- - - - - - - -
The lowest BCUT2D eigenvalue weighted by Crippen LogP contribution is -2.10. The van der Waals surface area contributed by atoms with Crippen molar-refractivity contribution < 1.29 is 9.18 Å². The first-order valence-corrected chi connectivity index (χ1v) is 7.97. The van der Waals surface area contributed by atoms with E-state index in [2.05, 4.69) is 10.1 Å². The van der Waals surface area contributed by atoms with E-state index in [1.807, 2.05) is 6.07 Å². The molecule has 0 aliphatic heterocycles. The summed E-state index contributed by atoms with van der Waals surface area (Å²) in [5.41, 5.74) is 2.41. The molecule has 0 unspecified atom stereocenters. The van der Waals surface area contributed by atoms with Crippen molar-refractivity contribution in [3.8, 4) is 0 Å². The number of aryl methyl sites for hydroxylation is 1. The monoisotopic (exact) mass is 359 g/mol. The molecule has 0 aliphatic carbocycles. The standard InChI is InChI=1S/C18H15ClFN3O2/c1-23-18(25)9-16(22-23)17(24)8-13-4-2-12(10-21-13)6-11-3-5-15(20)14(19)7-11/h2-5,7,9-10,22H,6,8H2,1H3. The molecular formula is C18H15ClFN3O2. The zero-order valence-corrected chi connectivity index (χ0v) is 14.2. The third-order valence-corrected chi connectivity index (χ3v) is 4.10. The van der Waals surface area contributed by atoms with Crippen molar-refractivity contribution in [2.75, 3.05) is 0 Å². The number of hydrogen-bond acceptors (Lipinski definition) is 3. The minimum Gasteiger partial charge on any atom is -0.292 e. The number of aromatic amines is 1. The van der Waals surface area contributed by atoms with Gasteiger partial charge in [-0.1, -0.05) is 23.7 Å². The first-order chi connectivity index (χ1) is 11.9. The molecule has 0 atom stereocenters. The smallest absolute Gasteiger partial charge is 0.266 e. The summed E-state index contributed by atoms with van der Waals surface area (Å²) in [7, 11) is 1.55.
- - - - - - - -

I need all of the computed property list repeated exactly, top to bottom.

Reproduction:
The lowest BCUT2D eigenvalue weighted by Crippen LogP contribution is -2.10. The van der Waals surface area contributed by atoms with Crippen molar-refractivity contribution < 1.29 is 9.18 Å². The first-order valence-corrected chi connectivity index (χ1v) is 7.97. The van der Waals surface area contributed by atoms with E-state index in [2.05, 4.69) is 10.1 Å². The van der Waals surface area contributed by atoms with E-state index in [1.807, 2.05) is 6.07 Å². The molecule has 0 aliphatic heterocycles. The summed E-state index contributed by atoms with van der Waals surface area (Å²) in [5.41, 5.74) is 2.41. The molecule has 0 unspecified atom stereocenters. The van der Waals surface area contributed by atoms with Crippen molar-refractivity contribution in [3.8, 4) is 0 Å². The number of aryl methyl sites for hydroxylation is 1. The monoisotopic (exact) mass is 359 g/mol. The molecule has 0 aliphatic carbocycles. The standard InChI is InChI=1S/C18H15ClFN3O2/c1-23-18(25)9-16(22-23)17(24)8-13-4-2-12(10-21-13)6-11-3-5-15(20)14(19)7-11/h2-5,7,9-10,22H,6,8H2,1H3. The molecular formula is C18H15ClFN3O2. The zero-order valence-corrected chi connectivity index (χ0v) is 14.2. The third-order valence-corrected chi connectivity index (χ3v) is 4.10. The van der Waals surface area contributed by atoms with Crippen molar-refractivity contribution in [2.75, 3.05) is 0 Å². The number of hydrogen-bond acceptors (Lipinski definition) is 3. The minimum Gasteiger partial charge on any atom is -0.292 e. The number of aromatic amines is 1. The van der Waals surface area contributed by atoms with Gasteiger partial charge in [-0.1, -0.05) is 23.7 Å². The first-order chi connectivity index (χ1) is 11.9. The molecule has 0 atom stereocenters. The smallest absolute Gasteiger partial charge is 0.266 e. The summed E-state index contributed by atoms with van der Waals surface area (Å²) in [7, 11) is 1.55.